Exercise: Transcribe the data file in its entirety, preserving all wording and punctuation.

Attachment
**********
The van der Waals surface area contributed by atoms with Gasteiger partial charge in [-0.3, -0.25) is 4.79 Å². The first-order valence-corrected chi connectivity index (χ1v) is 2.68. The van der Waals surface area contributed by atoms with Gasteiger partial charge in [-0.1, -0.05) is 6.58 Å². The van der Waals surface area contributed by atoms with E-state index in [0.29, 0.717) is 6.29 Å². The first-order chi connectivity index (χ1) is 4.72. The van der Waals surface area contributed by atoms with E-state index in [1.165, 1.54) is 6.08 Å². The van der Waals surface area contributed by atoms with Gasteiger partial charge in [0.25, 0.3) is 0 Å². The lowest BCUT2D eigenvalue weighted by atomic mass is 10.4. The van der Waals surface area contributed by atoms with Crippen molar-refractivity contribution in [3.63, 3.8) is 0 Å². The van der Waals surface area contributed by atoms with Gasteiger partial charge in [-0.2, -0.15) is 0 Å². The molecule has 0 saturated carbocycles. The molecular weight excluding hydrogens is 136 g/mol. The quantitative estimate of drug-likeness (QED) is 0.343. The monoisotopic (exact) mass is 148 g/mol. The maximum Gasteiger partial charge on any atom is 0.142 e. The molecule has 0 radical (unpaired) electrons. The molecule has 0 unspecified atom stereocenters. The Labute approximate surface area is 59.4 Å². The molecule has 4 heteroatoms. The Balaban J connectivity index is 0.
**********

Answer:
The van der Waals surface area contributed by atoms with Gasteiger partial charge in [-0.3, -0.25) is 4.79 Å². The first-order valence-corrected chi connectivity index (χ1v) is 2.68. The van der Waals surface area contributed by atoms with Gasteiger partial charge in [-0.1, -0.05) is 6.58 Å². The van der Waals surface area contributed by atoms with E-state index in [0.29, 0.717) is 6.29 Å². The first-order chi connectivity index (χ1) is 4.72. The van der Waals surface area contributed by atoms with E-state index in [1.165, 1.54) is 6.08 Å². The van der Waals surface area contributed by atoms with Gasteiger partial charge in [0.25, 0.3) is 0 Å². The lowest BCUT2D eigenvalue weighted by atomic mass is 10.4. The van der Waals surface area contributed by atoms with Crippen molar-refractivity contribution in [3.63, 3.8) is 0 Å². The van der Waals surface area contributed by atoms with Gasteiger partial charge in [-0.2, -0.15) is 0 Å². The molecule has 0 saturated carbocycles. The molecular weight excluding hydrogens is 136 g/mol. The quantitative estimate of drug-likeness (QED) is 0.343. The monoisotopic (exact) mass is 148 g/mol. The maximum Gasteiger partial charge on any atom is 0.142 e. The molecule has 0 radical (unpaired) electrons. The molecule has 0 unspecified atom stereocenters. The Labute approximate surface area is 59.4 Å². The molecule has 4 heteroatoms. The Balaban J connectivity index is 0.